Praise the Lord, Netflix has gotten into the Nicole Holofcener business!
One of the cinema’s most independent, distinctly quirky, distinctly feminine voices should be right at home on the streaming network, where fans will have time to find her work — lots and lots of time.
Holofcener makes movies for adults about adults with adult problems, real or imagined. The director of “Friends with Money” and “Lovely and Amazing” and “Please Give” writes sparkling dialogue and created great parts for her muse, Catherine Keener and career-changing opportunities for Jennifer Aniston and Julia Louis Dreyfus as well.
“The Life of Steady Habits” gives Hollywood’s heavy of the moment, Ben Mendelsohn (“Rogue One,” “Ready Player One”) a chance to play the guy who gets the girl.
OK, “girls.” Women. Anders Hill is retired, newly single and spending a lot of time picking up women in home decor stores in the film’s opening. Holofcener sets her films in real world situations in a real world. The first scene is in Bed, Bath and Beyond, and it doesn’t get more real than that.
Edie Falco plays his ex, and her blurting out “God, I hate these f—–g SPANX” is pretty real world, too.
Anders used to be in finance and used to be married. Now he’s adrift, and so is his son (Thomas Mann). Out of college, out of rehab, Preston is living with his mother, trying to set a personal record for days not screwing something up — a job, his life.
And the sad thing is his dad is going through exactly the same thing. Anders gets blitzed at a party thrown by family friends “I can’t stand.” How? He lights up with the kids gathered around Charlie (Charlie Tahan of “Ozark”).
“Oh, I feel joyful, oh soooo joyful. And SAD, too. Jesus! This is some serious grass!”
It’s PCP, actually. Because Charlie, sweet and whimsical as he is, has a problem. He’s a younger version of Preston, gutting his future at an even earlier age than Preston did.
Anders is six months divorced and trying not to tell his ex that he hasn’t been paying the mortgage because “I can’t afford to retire AND pay for the mortgage.”
It’s the holidays and he’s making one mistake after another, like getting drunk and raiding his old homestead for photo albums, etc. — breaking in to do it. ‘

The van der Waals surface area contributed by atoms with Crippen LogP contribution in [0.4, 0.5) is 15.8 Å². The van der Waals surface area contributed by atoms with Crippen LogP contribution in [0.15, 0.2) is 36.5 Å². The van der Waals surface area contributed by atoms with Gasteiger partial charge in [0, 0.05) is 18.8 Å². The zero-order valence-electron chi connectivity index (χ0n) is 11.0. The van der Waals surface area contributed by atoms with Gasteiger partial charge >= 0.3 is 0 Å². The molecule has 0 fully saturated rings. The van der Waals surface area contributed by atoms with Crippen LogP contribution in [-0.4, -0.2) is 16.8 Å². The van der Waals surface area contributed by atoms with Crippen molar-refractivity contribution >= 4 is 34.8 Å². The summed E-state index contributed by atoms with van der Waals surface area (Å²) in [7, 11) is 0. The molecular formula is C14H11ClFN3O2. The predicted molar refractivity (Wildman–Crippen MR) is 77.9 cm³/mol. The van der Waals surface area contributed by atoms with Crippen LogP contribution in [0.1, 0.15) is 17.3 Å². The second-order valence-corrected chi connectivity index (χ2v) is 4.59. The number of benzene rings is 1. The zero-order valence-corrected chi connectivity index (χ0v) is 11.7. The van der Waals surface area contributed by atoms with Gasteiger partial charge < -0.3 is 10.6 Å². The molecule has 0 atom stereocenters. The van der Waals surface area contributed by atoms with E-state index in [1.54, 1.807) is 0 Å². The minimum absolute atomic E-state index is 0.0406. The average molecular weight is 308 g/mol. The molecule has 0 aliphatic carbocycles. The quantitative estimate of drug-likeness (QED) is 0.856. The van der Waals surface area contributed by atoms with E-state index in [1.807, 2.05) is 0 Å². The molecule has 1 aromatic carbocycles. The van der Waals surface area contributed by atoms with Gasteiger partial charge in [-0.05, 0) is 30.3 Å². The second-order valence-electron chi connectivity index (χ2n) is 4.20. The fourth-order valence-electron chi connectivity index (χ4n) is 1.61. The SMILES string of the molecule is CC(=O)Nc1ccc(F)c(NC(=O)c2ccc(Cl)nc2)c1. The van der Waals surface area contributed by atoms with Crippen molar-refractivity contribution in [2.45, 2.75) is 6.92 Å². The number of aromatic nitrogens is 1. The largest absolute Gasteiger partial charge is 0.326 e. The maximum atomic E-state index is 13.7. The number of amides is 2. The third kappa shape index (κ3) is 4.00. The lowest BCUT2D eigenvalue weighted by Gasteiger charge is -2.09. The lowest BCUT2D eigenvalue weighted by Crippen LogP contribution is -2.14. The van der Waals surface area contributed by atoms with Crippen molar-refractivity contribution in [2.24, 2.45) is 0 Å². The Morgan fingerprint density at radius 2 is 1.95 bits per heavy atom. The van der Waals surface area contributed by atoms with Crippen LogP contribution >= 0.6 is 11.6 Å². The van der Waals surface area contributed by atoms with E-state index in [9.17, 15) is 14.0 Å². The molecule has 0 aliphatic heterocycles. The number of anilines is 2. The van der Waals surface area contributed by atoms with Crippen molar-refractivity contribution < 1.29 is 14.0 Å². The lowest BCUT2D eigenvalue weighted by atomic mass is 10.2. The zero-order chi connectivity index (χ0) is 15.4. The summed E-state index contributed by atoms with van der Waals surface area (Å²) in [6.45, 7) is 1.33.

Helene (Falco) has taken up with a new guy, and Anders can’t get his head around it. They used to be friends.
She tells him, “It’s not my job, anymore, baby sitting you.”
But somebody should be. Drifting from bed to bed, maybe he’ll recognize quality when he stumbles across her in the strip club (Connie Britton, killing it as a brittle but hopeful divorcee).
The stoner Charlie ODs, and Anders brings him a book of Japanese erotica in the hospital — one he stole from the library. Bad choice after bad choice.
Holofcener scripts these marvelous, intimate conversations — men debating the value of a house one doesn’t want to sell, women “mothering” each other’s adult kids, kids confiding to a friend of their parents what they hate about those parents, pillow talk confessions about “the final straw” in a divorce.
No, that’s not necessary. REALLY.
“No no no no. It’s RIDICULOUS.”
Mendelsohn, a great character actor, has unforced, natural and funny scenes with everybody, delicious moments with Falco, Mann, Tahan, Britton and Everyman Character Actor Camp.
She’s seeing you? “I don’t GET it!”
Little grace notes abound — home movies, a holidays “tip” envelope that holds a picture of a mother and son in happier times, in-depth consideration of the little dog the Russian/Soviet space program pointlessly murdered in the late 1950s, Charlie’s “clubhouse” where he hides out from his parents — their sailing yacht, covered in a boatyard, all the comforts of home — and later, a flare is set off, a kid in distress finally giving that away.
Everybody, especially Mendelsohn, revels in those grace notes and hits the punchlines and reveal little profundities as they figure out their failings and try to be funny about it.
“You have kids?”
“Yeah, a boy. Well, a man now, really. You?”
Whatever the shifting business model of indie film has done to Holofcener’s career, it’s great that she gets this new lease on life from a streaming service.
Wherever else Netflix is spending its millions on product, “The Land of Steady Habits” demonstrates that Nicole Holofcener is their safest gamble, a smart lady making smart movies that her fans, and new converts, will have a chance to find.
MPAA Rating: TV-MA, drug abuse, sex, profanity, violence
Cast: Ben Mendelsohn, Edie Falco, Thomas Mann, Charlie Tahan, Connie Britton, Bill Camp
Credits: Written and directed by Nicole Holofcener, based on a Ted Thompson novel. A Netflix release.
Running time: 1:38